5. Bad Day at Black Rock (John Sturges, 1955)
This classic thriller stars Spencer Tracy as John Macready, a one-armed World War II veteran who travels to the small southern town of Black Rock to find a man named Komoko. Upon arrival, he is threatened by the tough locale, particularly Reno Smith, played by Robert Ryan, who seems to run the town. Macready is told that Komoko was interned during World War II but it is clear that the town is hiding something.
After some snooping Macready discovers the horrible truth: that Smith and his anti-Japanese lackeys, killed Komoko brutally in a drunken binge and have covered it up for years after. Once Macready brings it up to the town, however, the elderly, one-armed man must fight for his life against the guilty party.
Although Bad Day at Black Rock featured a star studded cast, it almost didn’t get made. The studio was worried that the controversial racial themes of the film would be too risky. The leading man, Spencer Tracy, also almost had to back out due to his age and alcoholism.
Fortunately, it was completed and was a hit both critically and commercially, with the directing and acting winning numerous awards. This film’s take on the ‘stranger’ genre is intriguing, in some ways acting as a detective story as well as exploring the mindset of small town life and mob mentality. The film also features acting legends Ernest Borgnine, Lee Marvin and Walter Brennan in supporting roles.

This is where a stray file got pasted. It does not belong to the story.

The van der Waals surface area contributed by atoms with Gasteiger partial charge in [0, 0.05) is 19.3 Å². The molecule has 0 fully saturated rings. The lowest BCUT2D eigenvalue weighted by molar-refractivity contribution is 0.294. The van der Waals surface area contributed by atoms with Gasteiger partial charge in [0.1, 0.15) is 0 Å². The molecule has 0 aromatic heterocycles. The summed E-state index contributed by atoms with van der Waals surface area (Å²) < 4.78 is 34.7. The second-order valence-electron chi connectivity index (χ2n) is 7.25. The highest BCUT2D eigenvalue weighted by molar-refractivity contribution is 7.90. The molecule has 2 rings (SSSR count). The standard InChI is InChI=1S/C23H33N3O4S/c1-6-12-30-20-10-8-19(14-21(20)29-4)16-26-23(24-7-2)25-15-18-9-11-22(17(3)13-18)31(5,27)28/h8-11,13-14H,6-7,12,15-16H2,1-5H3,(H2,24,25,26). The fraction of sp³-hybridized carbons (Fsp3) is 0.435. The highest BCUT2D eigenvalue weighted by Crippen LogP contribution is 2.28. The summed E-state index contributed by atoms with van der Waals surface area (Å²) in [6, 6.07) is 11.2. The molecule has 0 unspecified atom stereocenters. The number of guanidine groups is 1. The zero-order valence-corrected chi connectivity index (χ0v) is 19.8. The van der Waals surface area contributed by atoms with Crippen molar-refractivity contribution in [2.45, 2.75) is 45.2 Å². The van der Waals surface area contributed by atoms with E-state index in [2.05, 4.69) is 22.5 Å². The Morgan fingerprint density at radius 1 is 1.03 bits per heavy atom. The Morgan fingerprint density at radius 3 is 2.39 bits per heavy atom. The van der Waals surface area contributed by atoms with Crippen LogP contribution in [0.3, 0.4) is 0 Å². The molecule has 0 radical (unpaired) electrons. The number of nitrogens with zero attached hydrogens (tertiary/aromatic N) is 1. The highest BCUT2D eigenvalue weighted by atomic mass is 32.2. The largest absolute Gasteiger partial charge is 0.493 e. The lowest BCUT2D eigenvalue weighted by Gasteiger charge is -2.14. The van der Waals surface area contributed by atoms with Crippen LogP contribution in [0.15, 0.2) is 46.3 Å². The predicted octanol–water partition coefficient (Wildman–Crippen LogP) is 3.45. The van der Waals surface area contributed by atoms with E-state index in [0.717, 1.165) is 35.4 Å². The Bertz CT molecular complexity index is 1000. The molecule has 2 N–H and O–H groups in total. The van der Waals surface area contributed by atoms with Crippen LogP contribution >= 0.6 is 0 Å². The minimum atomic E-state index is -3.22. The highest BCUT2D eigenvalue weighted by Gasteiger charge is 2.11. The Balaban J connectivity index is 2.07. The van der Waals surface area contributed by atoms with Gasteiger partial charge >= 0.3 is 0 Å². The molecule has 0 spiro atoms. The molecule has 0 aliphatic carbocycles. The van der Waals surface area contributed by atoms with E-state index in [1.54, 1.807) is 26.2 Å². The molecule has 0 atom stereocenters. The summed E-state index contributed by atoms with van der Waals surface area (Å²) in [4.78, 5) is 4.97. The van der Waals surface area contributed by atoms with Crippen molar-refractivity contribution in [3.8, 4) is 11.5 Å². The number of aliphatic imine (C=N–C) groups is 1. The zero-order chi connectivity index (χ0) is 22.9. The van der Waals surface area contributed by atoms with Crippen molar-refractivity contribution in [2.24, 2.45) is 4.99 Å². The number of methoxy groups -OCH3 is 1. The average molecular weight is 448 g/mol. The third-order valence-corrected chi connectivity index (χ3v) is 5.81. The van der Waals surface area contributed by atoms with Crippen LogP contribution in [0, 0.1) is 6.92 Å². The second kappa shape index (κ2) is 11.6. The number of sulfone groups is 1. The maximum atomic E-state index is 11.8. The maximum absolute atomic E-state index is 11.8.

4. Sex, Lies and Videotape (Steven Soderbergh, 1989)
The feature film debut of director Steven Soderbergh, Sex, Lies and Videotape was a controversial film that played a large role in popularizing the american independent film scene. The movie stars James Spader as Graham Dalton, the ‘stranger’ in this story. Dalton returns to his hometown after almost a decade and stays with his old friend John, played by Peter Gallagher, with whom he hasn’t seen since high school.
They have changed greatly since school and are clearly no longer compatible as friends and Graham gets an apartment, but not before making friends with John’s wife Ann, played by Andie MacDowell. Ann soon discovers Graham’s weird kink of videotaping women talking about sex and soon a domino effect causing the ends of many relationships starts.
Winning the Palme d’Or at Cannes and numerous other accolades, Sex, Lies and Videotape became one of the most talked about films of the year. Its subject matter was controversial but intriguing and its characters were unsettlingly relatable. It is one of the more unique ‘stranger’ films on this list where the ‘stranger’ is not only the main character but the most moral of all the characters. Graham Dalton’s character is flawed, but his presence lets each of the other characters how messed up their own lives are.